Giovanni Pergolesi composed his Stabat Mater in 1736, just a couple weeks before his death. The piece shares life timing with Mozart’s Reqiuem—his was composed on his deathbed, supposedly finished by another’s hand. Both are each composer’s most moving efforts. The pieces even share similar setting—the death and rebirth of Jesus—but Pergolesi’s is about half as long as Mozart’s, but still packs the same emotional wallop.
The music descended from the rear balcony as Good Friday churchgoers filed in the the noon mass. We saw no musicians but heard ethereal voices telling the story of a mother’s pain of watching her son die at the hands of another, holding him in her arms after his final breath had been taken. The English translation of the Latin text was read from the pulpit between movements, but otherwise not a word was spoken.
Religious or not, it was a very moving afternoon.
The 45-minute piece is divided into twelve movements. It’s quite varied, but the somber duets are the most transcendent moments, especially with the low bass of St. Vincent’s organ resonating the ribs while the notes resonate the heart. Gosh, that a cheesy take on such a magnificent piece, but sacred music is meant to be evocative.
Mozart’s Reqiuem is one of the most celebrated pieces of music ever composed. The D minor Mass is the most moving piece of religious music in the Western world, but it has a predecessor that moves me even more: Pergolesi’s Stabat Mater. Fritzche and a few other very talented singers in the North Bay perform this piece semi-regularly, and any chance to see it should not be passed up. It is traditionally performed with a small Baroque orchestra, but the arrangement is inconsequential to the music. It’s one of those pieces that’s just plain beautiful.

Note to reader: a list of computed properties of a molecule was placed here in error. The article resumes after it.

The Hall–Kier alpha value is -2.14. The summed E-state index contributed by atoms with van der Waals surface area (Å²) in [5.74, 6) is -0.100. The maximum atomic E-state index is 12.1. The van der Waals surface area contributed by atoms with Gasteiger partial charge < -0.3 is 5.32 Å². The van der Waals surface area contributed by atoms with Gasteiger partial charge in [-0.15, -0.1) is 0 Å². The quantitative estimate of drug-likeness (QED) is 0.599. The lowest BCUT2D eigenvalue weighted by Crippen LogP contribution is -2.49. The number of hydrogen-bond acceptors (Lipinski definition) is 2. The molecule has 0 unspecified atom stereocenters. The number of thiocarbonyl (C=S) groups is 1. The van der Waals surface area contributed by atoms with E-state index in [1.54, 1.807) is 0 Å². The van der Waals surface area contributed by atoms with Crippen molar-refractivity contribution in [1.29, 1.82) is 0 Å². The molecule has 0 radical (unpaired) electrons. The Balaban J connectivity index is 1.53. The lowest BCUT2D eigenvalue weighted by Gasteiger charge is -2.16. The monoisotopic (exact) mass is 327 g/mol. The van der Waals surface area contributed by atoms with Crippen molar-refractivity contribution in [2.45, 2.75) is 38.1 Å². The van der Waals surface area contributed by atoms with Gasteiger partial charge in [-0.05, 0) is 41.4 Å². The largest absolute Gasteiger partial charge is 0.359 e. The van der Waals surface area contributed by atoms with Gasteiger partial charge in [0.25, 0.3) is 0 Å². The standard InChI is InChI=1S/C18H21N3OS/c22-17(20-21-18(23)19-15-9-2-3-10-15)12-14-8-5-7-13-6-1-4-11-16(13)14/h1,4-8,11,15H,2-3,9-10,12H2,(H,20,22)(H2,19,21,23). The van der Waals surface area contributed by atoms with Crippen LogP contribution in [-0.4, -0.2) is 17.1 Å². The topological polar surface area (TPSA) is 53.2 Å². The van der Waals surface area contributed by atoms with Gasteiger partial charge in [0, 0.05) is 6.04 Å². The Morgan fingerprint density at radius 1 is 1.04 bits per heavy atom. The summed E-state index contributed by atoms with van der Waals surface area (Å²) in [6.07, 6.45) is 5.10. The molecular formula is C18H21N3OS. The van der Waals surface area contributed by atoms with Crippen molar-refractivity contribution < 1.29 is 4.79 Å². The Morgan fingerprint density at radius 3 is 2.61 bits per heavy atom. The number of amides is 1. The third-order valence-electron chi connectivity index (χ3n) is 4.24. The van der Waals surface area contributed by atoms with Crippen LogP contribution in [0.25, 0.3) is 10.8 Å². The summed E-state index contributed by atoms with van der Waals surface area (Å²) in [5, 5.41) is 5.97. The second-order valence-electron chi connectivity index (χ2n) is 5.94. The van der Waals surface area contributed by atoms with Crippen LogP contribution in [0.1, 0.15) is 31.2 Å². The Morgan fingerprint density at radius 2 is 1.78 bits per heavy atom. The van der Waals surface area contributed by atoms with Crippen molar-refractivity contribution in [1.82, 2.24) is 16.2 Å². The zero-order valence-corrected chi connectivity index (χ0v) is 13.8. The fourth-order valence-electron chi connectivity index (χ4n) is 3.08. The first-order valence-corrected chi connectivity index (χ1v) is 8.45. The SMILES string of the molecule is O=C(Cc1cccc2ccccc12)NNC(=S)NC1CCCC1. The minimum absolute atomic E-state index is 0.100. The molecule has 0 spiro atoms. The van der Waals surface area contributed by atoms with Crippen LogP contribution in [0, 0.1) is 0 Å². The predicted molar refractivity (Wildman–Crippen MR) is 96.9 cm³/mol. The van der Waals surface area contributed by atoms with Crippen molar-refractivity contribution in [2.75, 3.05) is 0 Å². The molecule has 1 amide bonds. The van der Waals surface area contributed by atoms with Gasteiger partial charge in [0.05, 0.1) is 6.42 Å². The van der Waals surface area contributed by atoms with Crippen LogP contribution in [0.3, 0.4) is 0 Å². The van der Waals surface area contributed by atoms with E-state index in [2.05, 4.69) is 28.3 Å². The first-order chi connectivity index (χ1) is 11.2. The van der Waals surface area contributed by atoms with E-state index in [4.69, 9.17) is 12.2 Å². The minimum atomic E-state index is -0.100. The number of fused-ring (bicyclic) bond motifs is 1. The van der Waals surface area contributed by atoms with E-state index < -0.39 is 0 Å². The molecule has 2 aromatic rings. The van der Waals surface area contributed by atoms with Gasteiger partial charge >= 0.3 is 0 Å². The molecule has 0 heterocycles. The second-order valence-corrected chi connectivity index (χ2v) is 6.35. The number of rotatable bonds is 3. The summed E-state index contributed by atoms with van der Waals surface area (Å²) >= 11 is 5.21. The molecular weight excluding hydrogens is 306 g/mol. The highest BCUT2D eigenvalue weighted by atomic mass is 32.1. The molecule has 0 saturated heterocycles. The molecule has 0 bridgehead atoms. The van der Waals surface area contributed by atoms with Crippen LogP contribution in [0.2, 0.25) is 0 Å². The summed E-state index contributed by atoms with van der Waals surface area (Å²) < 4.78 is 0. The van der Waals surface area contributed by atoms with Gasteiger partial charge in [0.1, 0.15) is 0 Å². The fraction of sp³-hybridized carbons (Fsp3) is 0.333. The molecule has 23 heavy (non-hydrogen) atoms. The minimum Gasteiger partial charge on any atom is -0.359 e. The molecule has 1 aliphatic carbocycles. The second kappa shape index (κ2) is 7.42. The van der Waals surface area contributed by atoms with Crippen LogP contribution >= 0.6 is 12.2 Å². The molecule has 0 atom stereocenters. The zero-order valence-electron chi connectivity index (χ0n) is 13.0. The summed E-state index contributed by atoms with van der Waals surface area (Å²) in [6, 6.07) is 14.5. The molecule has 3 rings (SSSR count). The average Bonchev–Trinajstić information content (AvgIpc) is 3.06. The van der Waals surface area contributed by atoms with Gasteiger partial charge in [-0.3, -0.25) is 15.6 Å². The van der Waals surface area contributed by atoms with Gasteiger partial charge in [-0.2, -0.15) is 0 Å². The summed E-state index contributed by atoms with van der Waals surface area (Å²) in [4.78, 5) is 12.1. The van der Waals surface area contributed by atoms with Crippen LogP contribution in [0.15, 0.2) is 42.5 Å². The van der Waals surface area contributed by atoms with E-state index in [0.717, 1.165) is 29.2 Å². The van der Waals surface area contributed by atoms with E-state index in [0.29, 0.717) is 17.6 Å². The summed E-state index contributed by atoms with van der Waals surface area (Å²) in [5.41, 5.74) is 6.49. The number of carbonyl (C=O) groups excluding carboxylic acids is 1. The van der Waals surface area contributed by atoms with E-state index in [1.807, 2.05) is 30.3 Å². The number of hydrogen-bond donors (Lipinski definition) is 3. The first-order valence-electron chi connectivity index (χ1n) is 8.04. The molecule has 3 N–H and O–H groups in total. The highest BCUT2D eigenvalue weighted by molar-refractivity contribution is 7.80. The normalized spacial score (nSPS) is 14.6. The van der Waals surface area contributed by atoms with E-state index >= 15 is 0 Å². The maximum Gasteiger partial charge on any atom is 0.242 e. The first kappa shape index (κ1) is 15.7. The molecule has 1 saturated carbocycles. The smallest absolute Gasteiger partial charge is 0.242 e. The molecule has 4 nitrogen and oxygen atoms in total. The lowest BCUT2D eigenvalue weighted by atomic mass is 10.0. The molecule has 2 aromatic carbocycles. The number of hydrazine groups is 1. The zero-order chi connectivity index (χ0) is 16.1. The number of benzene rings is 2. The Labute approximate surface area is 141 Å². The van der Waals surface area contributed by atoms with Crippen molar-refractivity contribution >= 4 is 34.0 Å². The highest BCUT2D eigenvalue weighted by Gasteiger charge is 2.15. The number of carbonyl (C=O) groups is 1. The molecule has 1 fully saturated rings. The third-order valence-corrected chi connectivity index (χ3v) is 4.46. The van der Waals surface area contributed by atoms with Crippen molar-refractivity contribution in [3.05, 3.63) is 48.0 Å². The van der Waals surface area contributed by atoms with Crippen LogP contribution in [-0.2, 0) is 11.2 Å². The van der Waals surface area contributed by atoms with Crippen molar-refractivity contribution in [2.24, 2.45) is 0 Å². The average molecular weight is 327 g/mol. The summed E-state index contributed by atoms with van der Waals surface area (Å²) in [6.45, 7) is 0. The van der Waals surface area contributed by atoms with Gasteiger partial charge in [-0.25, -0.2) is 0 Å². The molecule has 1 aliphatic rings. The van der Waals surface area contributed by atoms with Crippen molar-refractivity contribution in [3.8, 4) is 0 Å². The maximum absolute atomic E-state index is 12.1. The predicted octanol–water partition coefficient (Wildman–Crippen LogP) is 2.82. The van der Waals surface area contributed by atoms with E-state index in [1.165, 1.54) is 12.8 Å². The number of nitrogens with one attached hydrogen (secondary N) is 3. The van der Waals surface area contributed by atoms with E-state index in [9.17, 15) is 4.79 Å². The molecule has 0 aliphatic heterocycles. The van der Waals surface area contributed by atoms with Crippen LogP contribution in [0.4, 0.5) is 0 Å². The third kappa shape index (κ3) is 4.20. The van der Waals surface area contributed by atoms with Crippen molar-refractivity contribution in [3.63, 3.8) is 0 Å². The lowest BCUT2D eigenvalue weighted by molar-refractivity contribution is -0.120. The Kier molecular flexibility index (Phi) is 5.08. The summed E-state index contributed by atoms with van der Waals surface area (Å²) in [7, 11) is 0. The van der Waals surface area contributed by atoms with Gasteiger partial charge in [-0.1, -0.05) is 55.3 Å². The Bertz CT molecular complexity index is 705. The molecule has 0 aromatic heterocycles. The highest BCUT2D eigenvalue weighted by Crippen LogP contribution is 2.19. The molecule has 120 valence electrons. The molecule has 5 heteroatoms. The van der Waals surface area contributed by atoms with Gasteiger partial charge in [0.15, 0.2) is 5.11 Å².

What makes a Stabat Mater so special? Is it the holy text? The seriousness with which composers undertake the task? Whatever it may be, the Santa Rosa Symphonic Chorus and Santa Rosa Chamber Orchestra plucked every string in both chambers of the heart this weekend with their rousing performance of Gioachino Rossini’s Stabat Mater at the Center for Spiritual Living in Santa Rosa.
Rossini’s version of the sacred text, which dates back to the 13th Century as a somber hymn about the Sorrows of Mary, is powerful in a very Rossini way. At first, it might be surprising to know Rossini even composed a Stabat Mater (it was to me, at least). But the Romantic composer known for wild operas like the Barber of Seville and William Tell (think The Lone Ranger theme) was known for memorable melodies and dramatic crescendos stayed true to the feeling of the piece.